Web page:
One in five (21 per cent) Boomers, are not considering de-risking their portfolios until 12 months prior to full retirement. Only one in ten appear to have this covered by their pension provider confirming ‘my provider arranges this automatically, assuming I’m buying an annuity’. Seven per cent confirmed that de-risking started five years before retirement and four per cent confirmed de-risking glide paths had begun 10 or more years before planned retirement date.
Adrian Boulding, Director of Retirement Strategy at Dunstan Thomas commented:
“The confused behaviour around de-risking and reliance on automatic life styling by providers is placing many Baby Boomers at risk of dangerously poor outcomes. It underlines the importance of an adviser that can tailor an investment approach to suit individual client situations.”
IHT planning major driver for advice demand
Nearly one in six Boomers (16 per cent) intend to seek financial advice associated with ‘Inheritance Tax Planning for the benefit of your children and grandchildren’. A further 11 per cent were still considering whether they needed advice in this area.
The two hotspot regions for seeking IHT-related financial advice are in London and the South West, where 20 per cent and 17 per cent of Boomers respectively, are intending to seek or had already accessed IHT-linked financial advice. Ethnic groups most likely to seek IHT advice include Asians (26 per cent) and Black communities (23 per cent).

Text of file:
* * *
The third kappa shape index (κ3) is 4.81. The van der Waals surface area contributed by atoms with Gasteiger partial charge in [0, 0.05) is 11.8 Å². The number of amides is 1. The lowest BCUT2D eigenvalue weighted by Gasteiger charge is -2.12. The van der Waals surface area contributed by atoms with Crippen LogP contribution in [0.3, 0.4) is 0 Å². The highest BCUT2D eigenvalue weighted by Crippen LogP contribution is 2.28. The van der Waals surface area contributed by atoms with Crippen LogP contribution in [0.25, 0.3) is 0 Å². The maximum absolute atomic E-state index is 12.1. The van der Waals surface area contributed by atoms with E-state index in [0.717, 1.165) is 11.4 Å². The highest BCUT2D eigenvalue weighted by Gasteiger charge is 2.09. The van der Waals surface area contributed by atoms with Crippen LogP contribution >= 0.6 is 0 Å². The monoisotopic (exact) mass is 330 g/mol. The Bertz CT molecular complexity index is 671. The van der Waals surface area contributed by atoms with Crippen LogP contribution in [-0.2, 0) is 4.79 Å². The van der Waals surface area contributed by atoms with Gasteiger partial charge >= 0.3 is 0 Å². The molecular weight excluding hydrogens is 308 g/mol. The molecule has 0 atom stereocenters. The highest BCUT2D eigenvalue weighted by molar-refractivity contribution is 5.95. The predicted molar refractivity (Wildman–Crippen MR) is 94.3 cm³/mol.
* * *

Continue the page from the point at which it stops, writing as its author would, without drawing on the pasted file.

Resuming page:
Options for boosting retirement income being explored by greater numbers
The Dunstan Thomas study also explored key options being considered for boosting retirement income levels. The study uncovered that 23 per cent of Boomers has already downsized or are planning to do so to reduce their costs in retirement. The chief reason for downsizing was found to be ‘to find somewhere less costly to run’ by nearly half (47 per cent) of those planning or already completed downsizing moves.
Seven per cent downsized to reduce mortgage debt and the same percentage wanted to release funds to pay for more travelling and holidays. Six per cent of Boomers have already completed equity release exercise and a further eight per cent thought it was likely they would do so in the future.
Dunstan Thomas was able to explore ethnic, sexual orientation and UK national variables in this study. Interestingly, the 58-75 year old LGBTQ+ group proved to be downsizing and equity release enthusiasts: 12 per cent of this group have already released equity from their home and the same percentage have already downsized. Of those likely to downsize or complete equity release arrangements, more than half (51 per cent) of Boomers want to complete one or other of these actions within the first five years of full retirement.
Adrian Boulding, Director of Retirement Strategy at Dunstan Thomas, explained:
“These findings reveal a burgeoning demand for regulated financial advice amongst Boomers approaching and in-retirement – particularly amongst younger Boomers more exposed to DC pensions dependence for retirement income.”
“There’s evidence here of Boomers’ concerns associated with assuring an adequate and sustainable retirement income, as well as de-risking of portfolios prior to retirement. There is also clear demand for IHT planning as well as advice associated with boosting available retirement income through equity release or downsizing.”
Adrian Boulding of Dunstan Thomas, added:
“Advisers who are focused on supporting Boomers to prepare for their retirements, helping them to optimise their retirement income and leave decent legacies to their children and grandchildren and perhaps save for Long Term Care requirements, are likely to be kept very busy in the next 10 years or so as the largest, and arguably wealthiest generation of all time in the Western world, head into full retirement.”